ftrace is a reverse engineering tool designed to help map out the execution flow of ELF executables (32bit and 64bit). Instead of printing system calls or library function calls, it prints out the local function calls as they are happening, and attempts to retrieve the function arguments and determine whether they are immediate or pointer type. As of version 0.1, function arguments are only shown for 64bit executables. This program is useful when wanting to see the function flow of a given executable during runtime without having to set incremental breakpoints and backtraces in a debugger like gdb. Ftrace relies on symbols for seeing a functions actual name, but the -S option will show function calls for functions without symbols as well, displaying them as sub_<addr>.
gcc ftrace.c -o ftrace
ftrace [-p <pid>] [-Stsve] <prog> <args>
For 32bit executables set FTRACE_ARCH=32, it defaults to 64.
[-v] Verbose output, print symbol table info etc.
[-p] This option is used to attach to an existing process ID.
[-s] This option will show strings as they are passed through functions (As best it knows how)
[-e] This will show certain ELF info such as symbols, and lists the shared library deps.
[-t] Type detection will guess what pointer type a function argument is, if it is a pointer.
It will detect pointers that are within the range of the text segment, data segment, heap and the stack.
[-S] Show function calls that don't have a matching symbol (For stripped binaries)
[email protected]:~/code/ftrace/ftrace$ ./ftrace -t /usr/bin/whoami[+] Function tracing begins here:[email protected]: __libc_start_main()[email protected]: strrchr(0x2f)[email protected]: __printf_chk(0x6,(text_ptr *)0x404444)[email protected]: bindtextdomain((text_ptr *)0x40448a,(text_ptr *)0x404498,(text_ptr *)0x40448a,(text_ptr *)0x404498)[email protected]: textdomain((text_ptr *)0x40448a,(text_ptr *)0x40448a,0x7f6197f75b90,(text_ptr *)0x40448a)[email protected]: getopt_long((text_ptr *)0x404444)[email protected]: __errno_location()[email protected]: geteuid()[email protected]: getpwuid()[email protected]: puts()[email protected]: fwrite()[email protected]: __fpending()[email protected]: malloc()[email protected]: realloc()[email protected]: realloc()[email protected]: __fpending()[email protected]: malloc()[email protected]: realloc()[email protected]: realloc()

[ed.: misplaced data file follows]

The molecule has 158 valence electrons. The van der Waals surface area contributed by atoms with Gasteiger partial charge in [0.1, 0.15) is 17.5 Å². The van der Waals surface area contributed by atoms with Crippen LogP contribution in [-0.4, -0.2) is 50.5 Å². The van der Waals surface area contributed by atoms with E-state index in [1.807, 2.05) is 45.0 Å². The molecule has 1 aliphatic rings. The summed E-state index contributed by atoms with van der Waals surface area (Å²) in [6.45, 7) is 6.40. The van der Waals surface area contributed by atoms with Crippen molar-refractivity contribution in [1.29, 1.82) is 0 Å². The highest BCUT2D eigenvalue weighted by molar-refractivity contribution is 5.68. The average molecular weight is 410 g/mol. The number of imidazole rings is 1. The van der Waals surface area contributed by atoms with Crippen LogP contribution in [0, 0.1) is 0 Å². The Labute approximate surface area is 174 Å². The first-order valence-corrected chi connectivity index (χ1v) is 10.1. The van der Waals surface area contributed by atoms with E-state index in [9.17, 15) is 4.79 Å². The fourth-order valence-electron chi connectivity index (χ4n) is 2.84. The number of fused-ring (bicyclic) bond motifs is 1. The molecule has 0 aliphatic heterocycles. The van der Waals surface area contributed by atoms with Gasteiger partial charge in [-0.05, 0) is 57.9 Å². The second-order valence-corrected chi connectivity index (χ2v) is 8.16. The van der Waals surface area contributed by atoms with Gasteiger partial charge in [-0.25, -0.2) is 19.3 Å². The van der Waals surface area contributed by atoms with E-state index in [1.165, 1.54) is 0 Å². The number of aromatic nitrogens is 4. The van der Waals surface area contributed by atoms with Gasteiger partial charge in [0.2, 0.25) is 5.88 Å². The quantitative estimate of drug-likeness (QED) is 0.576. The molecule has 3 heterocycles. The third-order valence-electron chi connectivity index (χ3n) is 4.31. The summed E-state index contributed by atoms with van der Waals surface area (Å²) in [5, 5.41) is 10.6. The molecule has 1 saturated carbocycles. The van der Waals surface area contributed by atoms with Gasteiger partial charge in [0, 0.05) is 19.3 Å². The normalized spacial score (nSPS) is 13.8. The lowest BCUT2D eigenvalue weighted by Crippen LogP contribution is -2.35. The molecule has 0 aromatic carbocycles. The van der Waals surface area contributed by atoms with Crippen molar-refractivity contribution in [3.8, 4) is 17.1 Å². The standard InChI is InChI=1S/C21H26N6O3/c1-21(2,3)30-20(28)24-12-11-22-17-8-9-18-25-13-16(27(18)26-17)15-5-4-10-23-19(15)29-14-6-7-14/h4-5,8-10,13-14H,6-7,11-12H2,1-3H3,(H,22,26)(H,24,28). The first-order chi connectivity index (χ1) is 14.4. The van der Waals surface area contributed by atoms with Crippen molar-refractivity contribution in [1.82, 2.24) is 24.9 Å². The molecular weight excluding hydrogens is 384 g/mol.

- Semi Rare EIO ptrace error (In progress to fix)
- Memory leak with -s (In progress to fix)
- Add support for function arguments on 32bit
- Add support for following fork'd children of target process
- Extend heuristics of 64bit procedure prologue calling convention for function args.
- Add support for showing return value
- Add function depth tracking for callgraph
- Add dwarf2 support for .debug section to get function prototype info
- Port to FreeBSD
Another Defcon has come and gone. As far as I know, everybody I went with made it back safely, so I consider it a great success!
One of the most frightening things I learned this year was the existence of a tool called Windows Credential Editor (or "WCE"). As far as I know, this wasn't covered in any particular talks, but I had several offline conversations with password researchers. They all told me how downright terrifying this tool is.
Now, I used to be fairly deep in the password game. I competed in Korelogic's Crack Me If You Can challenge the first year it was out (my team ranked second place of eligible teams, with about 1/5 the size of larger teams). I've hosted (and still host) countless password lists, and I almost finished a database-driven breach site (I'll finish it one day, I swear). All of this is great for password cracking, but who needs to crack password hashes when you can dump plaintext passwords?
Let's rewind a little bit, and talk about the state-of-the-art of Windows password cracking, as I recently knew it. Windows has traditionally stored two types of password hashes: LANMAN and NTLM.
The idea is, an attacker (perhaps a script kiddie with nothing better to do, or perhaps one of the nebulous "APT" characters) has compromised a machine on your network. Maybe it's because a secretary was fooled into running a malicious Java Applet, perhaps it was a Web server with a command-injection flaw, or maybe it was a developer who needed to have that special screensaver with the embedded Trojan. Who knows how it happened, but the attacker is on your network.